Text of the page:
Gregory McLaughlin | August 25, 2014 at 10:37 AM

Well written article. African American males has been the target of this type of racism as long as I remember. Anytime we try to bring this to the attention to general public at large, we’re told we are pulling the “race card”. Until this HUMAN RIGHTS issue is address, this type of abuse will continue. We need to stop listening to our so called “black leaders” who only are concered with their image, and photo opportunities. We want respect as MEN. Until then, there will be more unrest, like ferguson all over the country. There’s an old saying ” we are sick and tired of being sick and tired”. America’s racist institution must be brought down.

Cain Toomey | August 25, 2014 at 8:14 AM

Can we please get the tag corrected? Its Ferguson, not Ferbuson.

@Jareth: It is not organized religion that is to blame (and for the record, suggesting getting rid of it is only going to hurt any anti-racist cause in the States). In reality, the only way we can end racism is through a concerted effort of education, especially in the youngest. From the earliest age possible, we must press into childrens minds the ideas of equality and tolerance.

But that is not all…holding police accountable for their crimes (against all, not just against blacks) and ceasing this tendency of simply shoving things under the rug, must end. We will never be able to completely stamp out racism, even in law enforcement, but we can do everything in our power to insure that those who do commit crimes based on racism cannot be under any illusion they’ll get off scot free.

Of course, so long as the economics of the nation are as they are, it will be harder to fight it, as some of it is very much tied to the idea of blacks being ‘lazy good for nothin’s’.

Jareth Copus | August 19, 2014 at 12:27 PM

In no way do i think it is right that african americans are treated differently but i feel like by drawing attention and screaming out the fact that it still exists hasnt done much over the past 40 years. To truly get past racism what can we do? what other factors are playing in to the prolonging of racial inequality? will it ever stop? My personal belief is that there are many things that must be addressed to help: to truly end all racial inequality we must be rid of organized religion due to the fact that it polarizes all those who enter into it, divides us into racial sects, causes war over beliefs and the list goes on. But the main point I am trying to get across is that it simply further divides an already divided world. Next we must stop trying to make everyone equal yet not treat everyone as equals, the more we call attention to our race the more it divides us. Case in point only making a fuss about when a young black male is gunned down by police and if it were to happen to a white, asian, indian, native american or any other racial group it wouldnt draw nearly as much media attention. Its time to stop making excuses for people and time to let people rid themselves of title such as: black, white, asian etc. and we all need to be humans, comrades and fight for the equality of us all not just of a particular race. Down with labels down with the opiate of the masses and up with the human race. I dont claim to be a writter and i simply type my feeling, i apologize for grammar and spelling errors if there are any, no need to attack simple things like those just tell me how you feel and we can discuss them as equals. Thank You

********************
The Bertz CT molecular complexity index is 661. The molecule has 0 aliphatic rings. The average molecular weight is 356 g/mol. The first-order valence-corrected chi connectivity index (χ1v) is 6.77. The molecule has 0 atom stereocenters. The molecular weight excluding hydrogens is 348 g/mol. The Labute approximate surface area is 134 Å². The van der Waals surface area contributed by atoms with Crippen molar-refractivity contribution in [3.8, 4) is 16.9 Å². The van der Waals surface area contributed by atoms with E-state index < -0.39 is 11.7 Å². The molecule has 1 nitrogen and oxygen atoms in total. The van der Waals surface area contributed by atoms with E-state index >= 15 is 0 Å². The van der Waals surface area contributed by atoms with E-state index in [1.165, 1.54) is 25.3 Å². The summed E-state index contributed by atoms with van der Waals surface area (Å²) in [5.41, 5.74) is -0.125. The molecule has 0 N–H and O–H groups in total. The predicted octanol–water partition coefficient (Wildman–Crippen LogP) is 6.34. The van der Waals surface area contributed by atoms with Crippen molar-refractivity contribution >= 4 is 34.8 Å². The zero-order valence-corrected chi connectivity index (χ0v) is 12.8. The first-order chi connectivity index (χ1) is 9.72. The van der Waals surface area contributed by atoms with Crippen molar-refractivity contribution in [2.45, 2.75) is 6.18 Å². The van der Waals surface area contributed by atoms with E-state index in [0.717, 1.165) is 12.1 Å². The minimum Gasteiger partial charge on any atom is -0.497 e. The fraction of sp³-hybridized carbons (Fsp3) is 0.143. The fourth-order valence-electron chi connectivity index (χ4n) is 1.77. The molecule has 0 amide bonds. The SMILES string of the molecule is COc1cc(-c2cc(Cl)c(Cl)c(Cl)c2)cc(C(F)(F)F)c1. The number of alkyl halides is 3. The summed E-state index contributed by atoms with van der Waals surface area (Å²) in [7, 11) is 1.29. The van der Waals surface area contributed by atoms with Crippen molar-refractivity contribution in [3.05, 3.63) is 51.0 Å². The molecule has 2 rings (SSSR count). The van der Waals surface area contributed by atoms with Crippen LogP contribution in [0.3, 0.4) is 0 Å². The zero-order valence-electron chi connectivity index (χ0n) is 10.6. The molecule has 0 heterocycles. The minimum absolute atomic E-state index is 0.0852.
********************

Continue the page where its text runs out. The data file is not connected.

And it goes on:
Dave Mann | August 18, 2014 at 9:23 PM

Well stated !!!!

And don’t FALL FOR the “Gun control” based on PHONY SHOOTING EVENTS (Rick Nagan)

| August 18, 2014 at 1:32 PM

Never. Go fuck yourselves…

Rene Lobachevsky | August 16, 2014 at 7:56 PM

The NDAA is a despicable violation of the bill of rights and an unacceptable step towards the formation of a militarized police state. As Americans we cannot allow this

Gavin | August 16, 2014 at 10:49 AM

We will see in the trial that will ensue whether it is clear that the officer actually murdered that 17 year old or if the shooting resulted from the officer being attacked after he approached the youth as a suspect in a local robbery. Surveillance camera pictures show that the 17 year old had just robbed a convenience store of some cigars and assaulted the clerk who confronted him. The pictures also show that the kid was over 6’0 tall and over 200 lbs. Those facts in themselves don’t mean that the kid/young adult should have been shot, but they show he had a criminal mindset in stealing and assaulting the cashier, and was of a physical stature that could do some damage to someone when confronted. This was not a child by any means. Maybe you should hold back from judging someone as a guilty until the trail takes place and all the facts are heard. Then you could decide whether you think the trial was fair and if the right verdict had been arrived at. The standard of guilt in a trial is “beyond a shadow of a doubt.” But long before a trial, your party has already decided the officer is guilty of murder, based on race factors and an eye witness account of his friend. What was the character of his friend- was he the type who would be an accomplice to robbing cigars from a convenience store and assaulting a cashier? Just because the officer is white and the 17 year old was black and only 3 officers in the Ferguson police department doesn’t automatically mean that the officer “murdered” him upon confronting him about the reported robbery.

Gavin | August 16, 2014 at 10:35 AM